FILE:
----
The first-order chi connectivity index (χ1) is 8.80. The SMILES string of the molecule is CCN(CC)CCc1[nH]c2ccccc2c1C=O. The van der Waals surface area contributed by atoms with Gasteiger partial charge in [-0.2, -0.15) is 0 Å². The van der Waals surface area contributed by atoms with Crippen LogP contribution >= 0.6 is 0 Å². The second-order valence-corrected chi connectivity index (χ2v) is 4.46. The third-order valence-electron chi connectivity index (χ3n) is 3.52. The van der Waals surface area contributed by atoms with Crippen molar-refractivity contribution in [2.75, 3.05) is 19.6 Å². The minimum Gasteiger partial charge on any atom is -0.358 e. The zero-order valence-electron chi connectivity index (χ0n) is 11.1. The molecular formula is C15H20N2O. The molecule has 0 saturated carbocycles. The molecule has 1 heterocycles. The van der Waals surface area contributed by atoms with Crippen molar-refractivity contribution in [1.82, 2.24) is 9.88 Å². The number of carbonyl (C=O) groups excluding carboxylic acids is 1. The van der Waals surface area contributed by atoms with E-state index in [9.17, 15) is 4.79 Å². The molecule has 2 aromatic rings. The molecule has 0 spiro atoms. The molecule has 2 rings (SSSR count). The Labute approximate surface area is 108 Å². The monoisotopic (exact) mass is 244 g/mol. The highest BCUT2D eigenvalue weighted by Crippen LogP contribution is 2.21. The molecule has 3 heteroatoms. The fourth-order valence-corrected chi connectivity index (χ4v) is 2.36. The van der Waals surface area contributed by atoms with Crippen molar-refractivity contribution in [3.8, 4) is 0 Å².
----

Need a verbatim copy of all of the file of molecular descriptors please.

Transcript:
The first-order chi connectivity index (χ1) is 8.80. The SMILES string of the molecule is CCN(CC)CCc1[nH]c2ccccc2c1C=O. The van der Waals surface area contributed by atoms with Gasteiger partial charge in [-0.2, -0.15) is 0 Å². The van der Waals surface area contributed by atoms with Crippen LogP contribution >= 0.6 is 0 Å². The second-order valence-corrected chi connectivity index (χ2v) is 4.46. The third-order valence-electron chi connectivity index (χ3n) is 3.52. The van der Waals surface area contributed by atoms with Crippen molar-refractivity contribution in [2.75, 3.05) is 19.6 Å². The minimum Gasteiger partial charge on any atom is -0.358 e. The zero-order valence-electron chi connectivity index (χ0n) is 11.1. The molecular formula is C15H20N2O. The molecule has 0 saturated carbocycles. The molecule has 1 heterocycles. The van der Waals surface area contributed by atoms with Crippen molar-refractivity contribution in [1.82, 2.24) is 9.88 Å². The number of carbonyl (C=O) groups excluding carboxylic acids is 1. The van der Waals surface area contributed by atoms with E-state index in [9.17, 15) is 4.79 Å². The molecule has 2 aromatic rings. The molecule has 0 spiro atoms. The molecule has 2 rings (SSSR count). The Labute approximate surface area is 108 Å². The monoisotopic (exact) mass is 244 g/mol. The highest BCUT2D eigenvalue weighted by Crippen LogP contribution is 2.21. The molecule has 3 heteroatoms. The fourth-order valence-corrected chi connectivity index (χ4v) is 2.36. The van der Waals surface area contributed by atoms with Crippen molar-refractivity contribution in [3.8, 4) is 0 Å².